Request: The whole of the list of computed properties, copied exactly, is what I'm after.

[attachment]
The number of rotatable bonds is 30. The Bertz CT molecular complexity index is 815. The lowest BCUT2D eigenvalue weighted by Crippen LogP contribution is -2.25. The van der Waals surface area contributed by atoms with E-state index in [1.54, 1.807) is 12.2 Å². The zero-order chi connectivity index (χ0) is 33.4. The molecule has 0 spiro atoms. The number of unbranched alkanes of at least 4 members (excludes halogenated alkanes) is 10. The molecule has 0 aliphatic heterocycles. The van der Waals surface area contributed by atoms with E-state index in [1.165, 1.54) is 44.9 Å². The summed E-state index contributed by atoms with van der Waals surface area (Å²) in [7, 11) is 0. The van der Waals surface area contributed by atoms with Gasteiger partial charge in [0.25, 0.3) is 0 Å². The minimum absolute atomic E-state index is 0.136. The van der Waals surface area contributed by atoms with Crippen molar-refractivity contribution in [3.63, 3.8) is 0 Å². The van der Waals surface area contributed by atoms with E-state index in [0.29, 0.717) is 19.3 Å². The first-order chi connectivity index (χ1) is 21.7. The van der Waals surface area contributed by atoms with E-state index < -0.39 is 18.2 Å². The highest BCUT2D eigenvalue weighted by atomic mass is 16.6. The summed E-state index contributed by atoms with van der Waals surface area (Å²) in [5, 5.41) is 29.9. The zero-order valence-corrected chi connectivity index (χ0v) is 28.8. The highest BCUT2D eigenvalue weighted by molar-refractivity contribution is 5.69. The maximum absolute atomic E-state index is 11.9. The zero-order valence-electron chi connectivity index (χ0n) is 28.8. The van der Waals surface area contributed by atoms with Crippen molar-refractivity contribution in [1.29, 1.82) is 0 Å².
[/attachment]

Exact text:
The number of rotatable bonds is 30. The Bertz CT molecular complexity index is 815. The lowest BCUT2D eigenvalue weighted by Crippen LogP contribution is -2.25. The van der Waals surface area contributed by atoms with E-state index in [1.54, 1.807) is 12.2 Å². The zero-order chi connectivity index (χ0) is 33.4. The molecule has 0 spiro atoms. The number of unbranched alkanes of at least 4 members (excludes halogenated alkanes) is 10. The molecule has 0 aliphatic heterocycles. The van der Waals surface area contributed by atoms with E-state index in [1.165, 1.54) is 44.9 Å². The summed E-state index contributed by atoms with van der Waals surface area (Å²) in [7, 11) is 0. The van der Waals surface area contributed by atoms with Gasteiger partial charge in [0.25, 0.3) is 0 Å². The minimum absolute atomic E-state index is 0.136. The van der Waals surface area contributed by atoms with Crippen molar-refractivity contribution in [3.63, 3.8) is 0 Å². The van der Waals surface area contributed by atoms with E-state index in [0.29, 0.717) is 19.3 Å². The first-order chi connectivity index (χ1) is 21.7. The van der Waals surface area contributed by atoms with E-state index < -0.39 is 18.2 Å². The highest BCUT2D eigenvalue weighted by atomic mass is 16.6. The summed E-state index contributed by atoms with van der Waals surface area (Å²) in [5, 5.41) is 29.9. The zero-order valence-corrected chi connectivity index (χ0v) is 28.8. The highest BCUT2D eigenvalue weighted by molar-refractivity contribution is 5.69. The maximum absolute atomic E-state index is 11.9. The zero-order valence-electron chi connectivity index (χ0n) is 28.8. The van der Waals surface area contributed by atoms with Crippen molar-refractivity contribution in [1.29, 1.82) is 0 Å².